The ecology and morphology of Australia's desert turtle (Emydura macquarii emmotti)

Donald T. McKnight, Arthur Georges, Fiorenzo Guarino, Deborah S. Bower

    Research output: Contribution to journalArticlepeer-review


    Cooper Creek is one of Australia's largest unregulated river systems and one of the world's most variable large river systems. It is a dynamic environment that oscillates between booms and busts; yet, many species thrive in it. One of these species, the Cooper Creek turtle (Emydura macquarii emmotti) has received little attention, despite being one of Australia's largest freshwater turtles and living further inland than any other Australian turtle. We conducted surveys for E. m. emmotti in 2001–2004, 2019, and 2022, focussing predominantly on the Waterloo waterhole. Waterloo had a large population of E. m. emmotti (508 estimated individuals; 95% CI = 447–596) with an estimated density of 64.8 turtles/ha (95% CI = 57.0–76.2) and estimate biomass of 74.4 kg/ha (95% CI = 57.6–100.3 kg/ha). Juveniles were highly abundant in all years, representing up to 63.6% of captured individuals. It was slightly (but not significantly) male-biased in 2001–2004 and significantly female-biased in 2019. All sizes and sexes used the floodplain during a flooding event in 2022, but more males than females were captured on the floodplain, and there was evidence of male-biased dispersal across the years. Compared to Murray River turtles (Emydura macquarii macquarii), E. m. emmotti exhibited megacephaly across all ages and sexes, with particularly pronounced megacephaly in adult females. Algae were present on many individuals (including on the skin and plastron) but was relatively more abundant on juveniles. Leeches were not detected on any of the 66 turtles that were examined for them. The following injuries/malformations were noted: missing or injured limbs (3.2%), missing or injured eyes (1.3%), damaged shells (8.0%), scute/shell anomalies and malformations (10.6%), and marginal scute seams extending into the costals (67.4% of adults, 1.2% of juveniles). This paper presents some of the first work on this unusual turtle and makes recommendations for future research.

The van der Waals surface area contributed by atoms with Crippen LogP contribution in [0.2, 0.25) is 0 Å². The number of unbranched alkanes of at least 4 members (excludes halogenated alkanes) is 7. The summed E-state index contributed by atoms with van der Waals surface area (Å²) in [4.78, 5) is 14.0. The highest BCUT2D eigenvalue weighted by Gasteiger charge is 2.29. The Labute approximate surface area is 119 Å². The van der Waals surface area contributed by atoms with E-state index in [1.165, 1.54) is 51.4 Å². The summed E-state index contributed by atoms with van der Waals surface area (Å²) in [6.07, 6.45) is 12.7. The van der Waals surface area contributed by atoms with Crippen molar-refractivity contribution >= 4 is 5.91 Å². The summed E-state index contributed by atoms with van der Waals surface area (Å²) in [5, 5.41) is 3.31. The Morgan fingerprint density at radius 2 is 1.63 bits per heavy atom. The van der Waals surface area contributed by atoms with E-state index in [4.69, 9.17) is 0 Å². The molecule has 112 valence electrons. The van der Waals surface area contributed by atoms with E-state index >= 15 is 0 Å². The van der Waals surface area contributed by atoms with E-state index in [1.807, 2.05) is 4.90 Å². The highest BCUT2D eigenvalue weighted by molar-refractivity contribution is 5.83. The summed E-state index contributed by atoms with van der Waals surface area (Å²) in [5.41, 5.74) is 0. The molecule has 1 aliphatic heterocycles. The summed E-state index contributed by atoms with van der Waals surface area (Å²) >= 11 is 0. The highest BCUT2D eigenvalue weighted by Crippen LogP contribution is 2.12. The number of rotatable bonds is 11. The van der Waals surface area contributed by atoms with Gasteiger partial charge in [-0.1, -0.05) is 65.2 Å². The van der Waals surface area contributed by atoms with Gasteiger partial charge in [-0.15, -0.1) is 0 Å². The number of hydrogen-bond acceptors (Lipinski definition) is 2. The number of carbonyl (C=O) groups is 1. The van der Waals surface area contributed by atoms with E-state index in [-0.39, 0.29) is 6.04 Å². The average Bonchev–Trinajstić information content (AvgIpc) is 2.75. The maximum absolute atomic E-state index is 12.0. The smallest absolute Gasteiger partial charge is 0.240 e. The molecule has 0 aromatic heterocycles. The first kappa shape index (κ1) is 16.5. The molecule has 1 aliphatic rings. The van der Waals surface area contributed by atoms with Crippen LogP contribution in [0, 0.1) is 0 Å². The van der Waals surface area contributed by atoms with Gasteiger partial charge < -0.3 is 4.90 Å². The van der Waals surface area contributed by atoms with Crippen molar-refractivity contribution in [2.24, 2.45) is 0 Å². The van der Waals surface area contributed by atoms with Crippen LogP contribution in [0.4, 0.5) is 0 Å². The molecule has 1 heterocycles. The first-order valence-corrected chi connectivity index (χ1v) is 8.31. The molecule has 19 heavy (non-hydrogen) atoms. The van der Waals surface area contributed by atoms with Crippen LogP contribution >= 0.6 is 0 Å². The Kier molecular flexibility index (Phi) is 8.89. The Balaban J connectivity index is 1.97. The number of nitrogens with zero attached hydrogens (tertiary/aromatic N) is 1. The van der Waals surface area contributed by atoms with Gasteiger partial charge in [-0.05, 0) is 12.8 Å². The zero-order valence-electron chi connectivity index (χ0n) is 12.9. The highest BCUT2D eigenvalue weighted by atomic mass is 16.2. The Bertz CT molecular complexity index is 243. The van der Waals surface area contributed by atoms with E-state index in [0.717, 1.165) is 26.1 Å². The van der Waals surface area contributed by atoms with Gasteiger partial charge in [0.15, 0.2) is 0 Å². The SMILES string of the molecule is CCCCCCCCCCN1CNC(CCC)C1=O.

Original languageEnglish
    Pages (from-to)1657-1680
    Number of pages24
    JournalAustral Ecology
    Issue number8
    Publication statusPublished - Dec 2023


    Dive into the research topics of 'The ecology and morphology of Australia's desert turtle (Emydura macquarii emmotti)'. Together they form a unique fingerprint.

    Cite this